GPLs DRM Provisions Worry Businesses

By Peter Galli  |  Posted 2006-01-30 Print this article Print

The first draft discussion document for the next version of the gnu general public license has only just been released, but some businesses already are expressing concern about its digital rights management provisions.

The first draft discussion document for the next version of the GNU General Public License has only just been released, but some businesses already are expressing concern about its digital rights management provisions.

Richard Stallman, founder of the Free Software Foundation and co-author of the first draft discussion document, said at the launch event on Jan. 16 that DRM "is a malicious feature and can never be tolerated, as DRM is fundamentally based on activities that cannot be done with free software."

That stance could irk enterprise users who may be fans of DRM, which, broadly defined, is software that limits how digital data is used. While Eben Moglen, the general counsel for the FSF and the co-author of the draft license, acknowledged to eWEEK that there already is unhappiness among some companies with regard to the DRM provisions, he admitted that the new license will not satisfy everyone.

The business community is as big and diverse as the hacker community and will respond in a variety of ways to the DRM and other issues with the license. "These can then be played off one against the other," Moglen said.

The DRM provisions are designed to go after companies such as Tivo, which uses Linux but collects information on consumers actions. While Tivo complies with GPL 2.0, it may have more difficulty complying with the new provisions.

Asked if Tivo could avoid using GPL 3.0 when that license is released next year, Moglen said, "Once a GPLed work has been relicensed under GPLv3, although a party having a copy under GPLv2 could continue to distribute it under that license, any further maintenance from upstream would force the license upgrade."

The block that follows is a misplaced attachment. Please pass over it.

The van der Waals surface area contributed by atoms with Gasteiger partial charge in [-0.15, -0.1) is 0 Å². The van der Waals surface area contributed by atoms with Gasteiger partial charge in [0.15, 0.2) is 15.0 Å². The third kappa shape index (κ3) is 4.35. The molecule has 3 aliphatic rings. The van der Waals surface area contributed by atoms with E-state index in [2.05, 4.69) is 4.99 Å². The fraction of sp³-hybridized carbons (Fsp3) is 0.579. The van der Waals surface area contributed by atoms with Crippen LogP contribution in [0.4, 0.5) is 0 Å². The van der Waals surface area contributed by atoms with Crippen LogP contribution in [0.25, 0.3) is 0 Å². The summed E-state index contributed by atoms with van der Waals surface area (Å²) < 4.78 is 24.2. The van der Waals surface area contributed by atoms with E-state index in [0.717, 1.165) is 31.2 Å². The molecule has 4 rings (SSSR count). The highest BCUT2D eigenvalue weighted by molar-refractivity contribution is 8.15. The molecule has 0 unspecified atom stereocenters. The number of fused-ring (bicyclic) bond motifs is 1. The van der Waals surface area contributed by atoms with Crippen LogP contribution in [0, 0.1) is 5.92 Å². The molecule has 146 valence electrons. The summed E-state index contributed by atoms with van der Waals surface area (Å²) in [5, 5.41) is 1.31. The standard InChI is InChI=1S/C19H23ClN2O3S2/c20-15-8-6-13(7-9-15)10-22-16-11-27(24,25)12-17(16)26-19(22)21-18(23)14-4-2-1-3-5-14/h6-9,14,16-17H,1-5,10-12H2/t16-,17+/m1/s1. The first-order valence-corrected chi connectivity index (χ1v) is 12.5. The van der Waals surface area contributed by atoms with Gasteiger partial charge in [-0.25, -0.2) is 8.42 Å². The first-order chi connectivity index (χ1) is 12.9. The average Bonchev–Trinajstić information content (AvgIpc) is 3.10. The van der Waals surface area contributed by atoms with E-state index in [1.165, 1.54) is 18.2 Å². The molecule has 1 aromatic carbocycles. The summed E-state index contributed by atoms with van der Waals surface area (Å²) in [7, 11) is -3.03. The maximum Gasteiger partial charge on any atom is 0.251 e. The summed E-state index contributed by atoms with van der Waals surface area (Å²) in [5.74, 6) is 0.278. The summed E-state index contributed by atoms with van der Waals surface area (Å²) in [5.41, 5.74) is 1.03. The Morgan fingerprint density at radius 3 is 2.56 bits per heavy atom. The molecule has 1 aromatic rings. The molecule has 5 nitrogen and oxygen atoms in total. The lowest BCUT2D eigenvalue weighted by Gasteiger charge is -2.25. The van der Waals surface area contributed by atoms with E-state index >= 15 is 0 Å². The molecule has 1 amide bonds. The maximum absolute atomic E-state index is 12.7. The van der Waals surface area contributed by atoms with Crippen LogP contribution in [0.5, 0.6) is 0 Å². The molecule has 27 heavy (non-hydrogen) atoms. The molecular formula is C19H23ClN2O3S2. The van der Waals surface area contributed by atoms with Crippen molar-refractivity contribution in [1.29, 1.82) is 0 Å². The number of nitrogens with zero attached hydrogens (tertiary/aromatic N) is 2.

Many of the Linux and open-source vendors declined to comment publicly about the DRM provisions in GPL 3.0. Christine Martino, vice president of Hewlett-Packards open-source and Linux organization, in Palo Alto, Calif., told eWEEK the company appreciates that the FSF is concerned about DRM generally and about its implications for the ability to modify software.

"This is a difficult issue for which there is no simple answer for the FSF," Martino said. "It is too early to know what specific feedback HP might offer."

Peter Galli has been a financial/technology reporter for 12 years at leading publications in South Africa, the UK and the US. He has been Investment Editor of South Africa's Business Day Newspaper, the sister publication of the Financial Times of London.

He was also Group Financial Communications Manager for First National Bank, the second largest banking group in South Africa before moving on to become Executive News Editor of Business Report, the largest daily financial newspaper in South Africa, owned by the global Independent Newspapers group.

He was responsible for a national reporting team of 20 based in four bureaus. He also edited and contributed to its weekly technology page, and launched a financial and technology radio service supplying daily news bulletins to the national broadcaster, the South African Broadcasting Corporation, which were then distributed to some 50 radio stations across the country.

He was then transferred to San Francisco as Business Report's U.S. Correspondent to cover Silicon Valley, trade and finance between the US, Europe and emerging markets like South Africa. After serving that role for more than two years, he joined eWeek as a Senior Editor, covering software platforms in August 2000.

He has comprehensively covered Microsoft and its Windows and .Net platforms, as well as the many legal challenges it has faced. He has also focused on Sun Microsystems and its Solaris operating environment, Java and Unix offerings. He covers developments in the open source community, particularly around the Linux kernel and the effects it will have on the enterprise.

He has written extensively about new products for the Linux and Unix platforms, the development of open standards and critically looked at the potential Linux has to offer an alternative operating system and platform to Windows, .Net and Unix-based solutions like Solaris.

His interviews with senior industry executives include Microsoft CEO Steve Ballmer, Linus Torvalds, the original developer of the Linux operating system, Sun CEO Scot McNealy, and Bill Zeitler, a senior vice president at IBM.

For numerous examples of his writing you can search under his name at the eWEEK Website at


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